The Best Advice I Ever Received: How the Team Behind Slamdance Film Cortez Found the Courage to Make Their Film
The Man with the White Hair sat a long way away from me, his ’80s-era glasses slipping down his nose.
Next to me sat Cheryl Nichols, my producing-writing-acting-and-sometimes-bed partner (when I don’t snore). She was getting set to direct our movie Cortez. I was getting set to produce it and to try to remember all the lines I had written for myself, playing the lead role. Only one thing stood in our way: money.
We had done everything we could think of to get the necessary funds together. We had done a crowdfunding campaign, we had asked both of the rich people we knew, we had sold off the rights to our genetic material to various demonic entities. The result was that we were close to the finish line, but not quite there. We figured we still needed about $20,000 more to make our dream come true.
This is where the Man with the White Hair came in. He was an old friend, someone that I had met in my hometown of Taos, New Mexico, who had unilaterally cast me in movies he had produced, and had always been an open door for advice. Someone, incidentally, I was desperate to have the approval of. He couldn’t give us the cash himself, but 30 years spent in the trenches of independent cinema had given him the coveted knowledge that every producer wishes they had: where to find the cash. I.e. the most frustrating and most important question in all of moviemaking.
The Man with the White Hair had the answer. It was this:
“You already have enough money. Go make your movie. If it’s any good, someone will give you money to finish it.”
“If you have an excuse now to not make it, you’ll always have an excuse.”
This was the advice of a veteran movie producer, a Harvard-educated elite who had been nominated for major awards, whose movies had played at Cannes, Sundance, Tribeca, a man who could call Flannery O’Connor and John Huston dear friends. This was the advice I had traveled from Highland Park to West Hollywood for? (If you don’t know L.A., this is a long fucking way.)
“But I mean,” I stammered, detecting the beginnings of a smile on Cheryl’s face out of the corner of my eye, “we need to pay for things. We have to crew up, we have to pay for locations.”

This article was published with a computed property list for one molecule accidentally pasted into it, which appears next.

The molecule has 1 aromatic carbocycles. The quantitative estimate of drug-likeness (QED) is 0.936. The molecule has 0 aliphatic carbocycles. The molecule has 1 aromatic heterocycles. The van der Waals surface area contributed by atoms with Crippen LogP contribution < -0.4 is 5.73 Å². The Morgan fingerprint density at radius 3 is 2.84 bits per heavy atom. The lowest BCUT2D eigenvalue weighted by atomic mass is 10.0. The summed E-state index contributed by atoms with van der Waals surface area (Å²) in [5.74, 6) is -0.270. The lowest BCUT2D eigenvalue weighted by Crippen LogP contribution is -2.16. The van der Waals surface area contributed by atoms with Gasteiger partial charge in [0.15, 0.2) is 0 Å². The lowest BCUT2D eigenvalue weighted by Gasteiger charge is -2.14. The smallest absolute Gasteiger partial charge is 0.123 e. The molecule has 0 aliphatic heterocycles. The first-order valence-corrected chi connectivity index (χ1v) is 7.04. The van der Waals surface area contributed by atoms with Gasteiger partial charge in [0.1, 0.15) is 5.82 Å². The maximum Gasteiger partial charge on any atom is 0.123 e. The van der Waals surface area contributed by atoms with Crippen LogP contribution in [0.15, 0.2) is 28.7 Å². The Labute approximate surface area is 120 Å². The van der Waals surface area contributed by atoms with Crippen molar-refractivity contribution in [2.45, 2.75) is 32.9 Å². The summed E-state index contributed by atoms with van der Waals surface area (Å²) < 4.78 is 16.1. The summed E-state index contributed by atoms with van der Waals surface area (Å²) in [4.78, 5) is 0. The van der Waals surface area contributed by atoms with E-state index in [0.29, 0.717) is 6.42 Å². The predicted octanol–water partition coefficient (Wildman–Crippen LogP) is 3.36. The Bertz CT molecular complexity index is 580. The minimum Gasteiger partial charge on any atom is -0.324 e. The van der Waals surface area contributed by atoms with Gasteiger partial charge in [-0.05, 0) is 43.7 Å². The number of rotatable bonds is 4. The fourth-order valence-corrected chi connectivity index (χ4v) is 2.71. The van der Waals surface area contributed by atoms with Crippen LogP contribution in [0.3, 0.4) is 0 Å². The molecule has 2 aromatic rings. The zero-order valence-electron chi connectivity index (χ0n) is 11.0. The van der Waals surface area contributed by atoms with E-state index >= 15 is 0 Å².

“You’ll figure it out.”
That was, quite literally, it. Almost as soon as we had sat down in the Man’s plush house, we found ourselves out on the street. We hadn’t even been in there long enough to drink the glasses of water we were never offered.
Walking back to our car, I was disappointed, still afraid to pull the trigger on a production with no certainty as to its outcome. But Cheryl is a true maverick, a woman of vision, and she had her answer. With what we already had, caution be damned, we assembled the best crew on the planet, and we spent the next two months in Taos shooting the movie that would eventually be Cortez. We worked harder than we had ever worked before, harder than we ever imagined we would.
The sit-down with the the Man with the White Hair was just one in a long line of favors we pulled from my hometown. Over those next two months, the people of Taos gave us their homes, their bars, their art studios and even, in one case, quite literally the sacred lands of their ancestors, in order that a bunch of idiots, headed up by me and Cheryl, could make a stupid movie. That stupid movie had its premiere at the Slamdance Film Festival in January 2017, culled from a list of more than 7,000 submissions. The sizzle reel that Cheryl cobbled together a week after we wrapped was viewed by an investor, who in the end was so impressed with the film’s potential, they agreed to finance post-production.
Damned if the Man with the White Hair hadn’t called it just the way it went down.
Did we run into him again, and share stories of our success, letting him bask in the glow of his good advice? Every year he and his wife throw the best holiday party in Taos, and we always attend when we’re in town. When I shared with him the exciting news about Slamdance, though, he just nodded slightly, not impressed.
“And I wanted to tell you,” I said, “we wouldn’t have been able to do it without your advice. So thanks for that.”
“Advice? What advice did I give you?”
“Don’t you remember? At your house? You said to just make it; someone would give us the funds to finish it. And that’s exactly what we did. And that’s exactly what happened.”
He paused a long time. Then he peered at me over those thick glasses, the ones that made him look like a CIA handler circa 1983, in a tone that I found impossible to interpret:
“Is that what I told you to do?”
The question hung in the air and I stammered—I was always stammering with him—”Yes, that’s what you told us.”
Another pause ensued as he nibbled around the dessert table.
“Are you going to be up in Park City this year?” I asked.
“Oh, god no, It’s a foul place.”
“Well. I’ll send you a link to the film. We’d love for you to see it.”
He hasn’t watched it yet. I stopped holding my breath. But his nonchalance, I think, makes the ultimate point: Keep your head down and do the work. In the end, you may not have the whole world’s approval, or even the approval of those who’s approval you desire, but you will have the approval of the entity with the most “greenlight” power: you.
An addendum: I would never give the Man with the White Hair’s advice to anyone. I would recommend that you budget backwards, starting with the submission fee and postage costs for the crappy festivals that still only accept DVD submissions and happen to be your last chance at a world premiere. I would recommend that you gather enough money to cover any and all contingencies, and hire a crew that’s just big enough so that no one has to work too hard.
But, if you insist on being bold, you can take a page out of Cheryl’s book. Or go have a chat with the Man with the White Hair. MM